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    MtnBiker Senior Member

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    Yeah, I think you are right.
     
  5. Moi
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    Moi Active Member

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    First, I bet alcoholics and their families already sue and win.

    Second, I wish you good luck and strength in quitting. MY post was not to say that I thought it would be easy or to callously throw it back at smokers (as you can see my husband smokes). Many things in life ain't easy, that's for sure.

    but instead of enriching the family of a smoker to ridiculous proportions, why couldn't that money be set aside for people who wish to stop smoking get the help they need??? Wouldn't that be more economically sound - and, if the majority did successfully quit - economically detrimental to the cigarette manufacturers????
     
  6. lilcountriegal
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    lilcountriegal Senior Member

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    By no means did I think your post suggested that you thought quitting smoking was easy.. that was just my way of venting that people know its dangerous. Its almost the same as driving down the road, seeing a big sign that says "Bridge Out Ahead".. continuing down that road.. wrecking.. and then suing the Dept of Transportation for your car accident. Its ridiculous.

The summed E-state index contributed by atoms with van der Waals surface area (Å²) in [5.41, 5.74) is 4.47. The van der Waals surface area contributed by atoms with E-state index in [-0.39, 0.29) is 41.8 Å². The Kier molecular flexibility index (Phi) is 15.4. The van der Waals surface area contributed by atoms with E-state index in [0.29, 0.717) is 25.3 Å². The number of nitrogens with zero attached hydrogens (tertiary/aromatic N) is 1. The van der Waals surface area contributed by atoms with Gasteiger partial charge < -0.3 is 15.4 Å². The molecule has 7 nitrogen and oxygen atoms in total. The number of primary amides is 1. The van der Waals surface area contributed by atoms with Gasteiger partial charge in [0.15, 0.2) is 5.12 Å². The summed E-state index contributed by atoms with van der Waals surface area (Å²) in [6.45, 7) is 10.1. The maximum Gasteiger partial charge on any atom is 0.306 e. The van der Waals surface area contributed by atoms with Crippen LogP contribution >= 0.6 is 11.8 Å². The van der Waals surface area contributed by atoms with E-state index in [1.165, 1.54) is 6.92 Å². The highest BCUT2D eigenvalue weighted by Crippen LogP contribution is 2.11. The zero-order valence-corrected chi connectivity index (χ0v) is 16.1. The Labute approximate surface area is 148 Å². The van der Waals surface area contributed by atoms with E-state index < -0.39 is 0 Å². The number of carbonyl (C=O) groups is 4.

I COMPLETELY agree with this. I'll be the first to admit I'm addicted to nicotine. I'll also readily admit that I wont be able to quit cold turkey. I'm a single mom raising a three year old child on one income (before I go farther... I dont smoke in front of my daughter... its MY habit, not hers.... I disagree STRONGLY with smoking around minor children...). I checked the price of the patch, they want anywhere from $60-$75 dollars for a patch that will last two weeks. If I had an extra $60-$75 in one clip, I'd have no problem with quitting.